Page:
By the time Oertwig returned to the road in 1998, his views on traffic fines had changed drastically. He called ticketing a revenue-producing scheme. “I'm not a meter maid,” Oertwig scoffs. “When I took this job 25 years ago, I took it as a deputy sheriff to protect and defend not just the Constitution of the United States but the rights of the people. I did not take the job of a revenue-producing agent.”
His refusal to write tickets simmered for nearly two years before his bosses confronted him on February 21, he says. One of his supervisors, Sgt. John Eckels, demanded Oertwig start issuing citations. If he failed to do so, he would be stripped of his acting sergeant status and assigned to desk duty. On March 2 Oertwig sent a letter to Eckels stating: “My understanding of that [conversation] is that you informed me that per Lieutenant Brown I would be transferred from my present assignment in uniform patrol on grounds that I am not writing Uniform Traffic Citations.”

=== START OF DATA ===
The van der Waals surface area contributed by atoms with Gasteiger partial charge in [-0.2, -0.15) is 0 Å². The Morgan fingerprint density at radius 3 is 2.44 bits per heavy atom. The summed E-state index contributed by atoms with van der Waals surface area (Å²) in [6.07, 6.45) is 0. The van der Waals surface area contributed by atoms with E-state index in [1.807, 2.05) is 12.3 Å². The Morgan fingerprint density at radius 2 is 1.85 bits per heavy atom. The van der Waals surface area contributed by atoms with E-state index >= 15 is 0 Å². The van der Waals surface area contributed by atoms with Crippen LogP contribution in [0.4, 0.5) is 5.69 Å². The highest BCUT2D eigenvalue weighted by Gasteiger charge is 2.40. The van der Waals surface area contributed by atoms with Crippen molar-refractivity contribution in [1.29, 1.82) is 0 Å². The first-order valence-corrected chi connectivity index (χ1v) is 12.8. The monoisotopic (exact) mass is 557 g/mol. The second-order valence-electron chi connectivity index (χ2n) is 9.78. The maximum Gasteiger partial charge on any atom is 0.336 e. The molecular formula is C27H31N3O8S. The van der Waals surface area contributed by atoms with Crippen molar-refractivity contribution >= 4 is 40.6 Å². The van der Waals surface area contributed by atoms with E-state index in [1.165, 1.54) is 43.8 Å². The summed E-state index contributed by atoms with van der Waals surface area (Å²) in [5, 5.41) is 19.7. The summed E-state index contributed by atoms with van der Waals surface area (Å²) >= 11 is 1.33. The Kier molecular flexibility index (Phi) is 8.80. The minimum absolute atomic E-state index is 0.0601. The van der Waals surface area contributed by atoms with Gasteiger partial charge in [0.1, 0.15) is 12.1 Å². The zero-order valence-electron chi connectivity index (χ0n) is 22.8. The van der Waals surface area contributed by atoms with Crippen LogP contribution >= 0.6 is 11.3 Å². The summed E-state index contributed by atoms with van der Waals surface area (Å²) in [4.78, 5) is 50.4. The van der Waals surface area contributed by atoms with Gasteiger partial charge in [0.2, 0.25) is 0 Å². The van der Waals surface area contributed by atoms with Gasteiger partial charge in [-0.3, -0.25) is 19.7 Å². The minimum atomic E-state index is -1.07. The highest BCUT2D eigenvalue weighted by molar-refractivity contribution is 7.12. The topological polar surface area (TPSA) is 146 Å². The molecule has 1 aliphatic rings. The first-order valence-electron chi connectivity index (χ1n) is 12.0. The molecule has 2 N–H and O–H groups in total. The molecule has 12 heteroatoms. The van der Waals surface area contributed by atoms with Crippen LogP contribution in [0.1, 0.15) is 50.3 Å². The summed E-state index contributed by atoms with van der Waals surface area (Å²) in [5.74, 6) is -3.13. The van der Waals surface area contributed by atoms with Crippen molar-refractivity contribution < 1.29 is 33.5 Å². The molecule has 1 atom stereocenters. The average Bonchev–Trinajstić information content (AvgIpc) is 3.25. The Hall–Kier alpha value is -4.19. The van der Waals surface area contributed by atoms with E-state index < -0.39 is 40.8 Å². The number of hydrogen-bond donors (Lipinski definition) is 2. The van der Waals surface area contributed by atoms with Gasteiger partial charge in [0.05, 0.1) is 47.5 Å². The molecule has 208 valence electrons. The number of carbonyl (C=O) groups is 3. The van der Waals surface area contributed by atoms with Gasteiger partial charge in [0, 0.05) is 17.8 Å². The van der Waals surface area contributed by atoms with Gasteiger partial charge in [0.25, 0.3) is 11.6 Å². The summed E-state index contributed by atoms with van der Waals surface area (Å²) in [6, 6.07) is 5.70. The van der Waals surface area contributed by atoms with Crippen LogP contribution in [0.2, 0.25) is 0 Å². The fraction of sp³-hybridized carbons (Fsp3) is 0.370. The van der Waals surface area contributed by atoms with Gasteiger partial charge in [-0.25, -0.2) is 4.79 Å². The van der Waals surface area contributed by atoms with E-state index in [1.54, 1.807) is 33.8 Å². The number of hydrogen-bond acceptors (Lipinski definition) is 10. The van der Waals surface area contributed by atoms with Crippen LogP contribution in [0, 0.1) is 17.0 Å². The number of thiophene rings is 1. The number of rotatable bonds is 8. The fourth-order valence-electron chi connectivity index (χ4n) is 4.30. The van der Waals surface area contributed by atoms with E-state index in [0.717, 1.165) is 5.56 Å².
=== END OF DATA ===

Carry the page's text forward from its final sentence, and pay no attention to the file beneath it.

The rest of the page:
Police brass don't cotton to Ofcr. William Oertwig, Jr.'s ideas about law enforcement
Following his letter to Eckels, Oertwig says Brown called him into his office and told him it was a patrolman's job to write tickets. Eckels then rode with Oertwig. On the officer's annual evaluation on May 20, Sergeant Eckels gave him a less than satisfactory mark, the first such rating in the officer's career. “His productivity in all areas is either poor or nonexistent. Officer Oertwig did not issue a single traffic citation.” He had given 37 warnings to drivers during the year. Even that, according to the department, is an exceptionally low number. Oertwig says he had received mostly satisfactory ratings throughout the year and Eckels's poor review resulted from vindictiveness. On June 2 the department revoked Oertwig's right to take home a patrol vehicle owing to his poor performance. Then, Oertwig says, Eckels began following him to monitor his behavior. “They treated me like a rookie,” he comments.
Beyond his political views, Oertwig says he is motivated by other, loftier, goals. He says he longs for the days when police officers were as widely loved and respected by citizens as firemen. “It is my goal to change the image of police to the public,” he notes. “The public likes firemen because they are there to help. And it dislikes police officers, because generally citizens' only contact with us is when we give them traffic tickets.”